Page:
For example, you may describe that a school or college or company is full of smart people. We all know that this is part of the marketing and while the people from this organisation may be mostly smart, you will undoubtedly still always find some idiots in their ranks – it’s just that the total number of idiots may form a lower percentage of the general population than an average school or college or company. And therefore the percentage game.

What organisations do to manage this percentage (if they are aware of it) is to implement systems that help filter out certain types of people who don’t “fit”. Systems such as an IQ test to discover your likely level of intelligence, face to face interviews to see if you fit with the team, etc. They aim to increase the % of the people they like and in the process reduce the % of the people they don’t like. Again, systems are not all perfect and they are only x% successful – and therefore you will still have x% of people getting through the system.

Organisations can then put in more safeguards by implementing systems instructing people to behave in certain ways – training, manuals, incentives to achieve the company goals, etc to reduce the chances of people acting like idiots.

This percentage game applies to EVERYTHING. Last time you bought a Mitsubishi car and it turned out to be a lemon? Does this mean that all Mitsubishi cars are lemons? Probably but likely it is a percentage game. The percentage of their cars being lemons may be higher or lower depending on your experience and perception but unlikely to be 100%. The exceptions must exist.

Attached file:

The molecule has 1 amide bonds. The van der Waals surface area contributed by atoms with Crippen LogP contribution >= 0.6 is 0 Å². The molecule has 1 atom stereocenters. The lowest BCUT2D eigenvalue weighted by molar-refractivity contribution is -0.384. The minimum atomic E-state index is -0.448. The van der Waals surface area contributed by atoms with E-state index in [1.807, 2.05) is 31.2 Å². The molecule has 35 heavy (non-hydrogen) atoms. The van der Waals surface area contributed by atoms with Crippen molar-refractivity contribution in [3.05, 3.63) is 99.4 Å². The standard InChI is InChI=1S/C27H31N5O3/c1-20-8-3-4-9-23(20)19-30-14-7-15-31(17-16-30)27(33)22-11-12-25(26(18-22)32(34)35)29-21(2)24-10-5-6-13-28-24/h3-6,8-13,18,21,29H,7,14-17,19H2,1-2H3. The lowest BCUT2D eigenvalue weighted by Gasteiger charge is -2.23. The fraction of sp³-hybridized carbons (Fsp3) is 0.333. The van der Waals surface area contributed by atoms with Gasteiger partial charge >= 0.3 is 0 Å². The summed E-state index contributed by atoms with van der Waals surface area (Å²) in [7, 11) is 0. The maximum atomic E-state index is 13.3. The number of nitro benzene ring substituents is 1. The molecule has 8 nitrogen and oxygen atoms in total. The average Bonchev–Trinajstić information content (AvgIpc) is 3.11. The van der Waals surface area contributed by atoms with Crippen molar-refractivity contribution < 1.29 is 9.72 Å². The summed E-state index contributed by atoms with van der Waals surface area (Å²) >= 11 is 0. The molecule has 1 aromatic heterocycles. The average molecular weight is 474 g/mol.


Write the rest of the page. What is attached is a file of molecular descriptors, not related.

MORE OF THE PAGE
When that terrorist organization first made it big time by destroying the WTO (conspiracy theories aside), many people speculate that this is these guys are smart, well organized, and they meant business – otherwise how could they infiltrate the safeguards in the system to do what they did. All I could think of was that this is still a percentage game. These people may have a higher percentage of better organised or higher intelligent people – but there must still idiots there.

There was a recent video recording of the no.2 leader from this organisation (who is now deceased) looking mean by firing machine guns demonstrating his strength (?) and leet skillz – except the opposing faction soon pointed out that the ex-no.2 leader fumbled and didn’t hold the weapon correctly – and therefore his shots were uncontrolled and going everywhere. Probably killed a few innocent camels. Last but not least some poor guy who took the gun from him had his hands burnt from not realising the gun barrels were hot. The percentage rule applies again.

So the next time you deal with a company who’s supposed to be smart, a government agency, or some other organisation, just remember – which % is it that you’re dealing with now..


Steve Job’s speech at Stanford – Find what you love

Posted by Madbot on Jun 1, 2006 in Madbot Madness, Workplace Observation

Madbot says:

Emma has been invited to return to her high school and do a speech on careers, life and all that important stuff.

We had a quick chat about it last night on what she was going to say and a few ideas came out. And I remembered reading earlier this speech Steve Jobs (co-founder of Apple) made at the Commencement of the grduation ceremony at Stanford on June 12, 2005.


I really enjoyed the speech the first time in 2005 and it’s again great when I read it again just now. It’s interesting that he also thought of the ‘connecting the dots’ idea, which had made me think that perhaps my life was pre-planned as many things would not have happened if I hadn’t been in the right (or wrong) place at the right time. Or maybe things simply make more sense when you look back.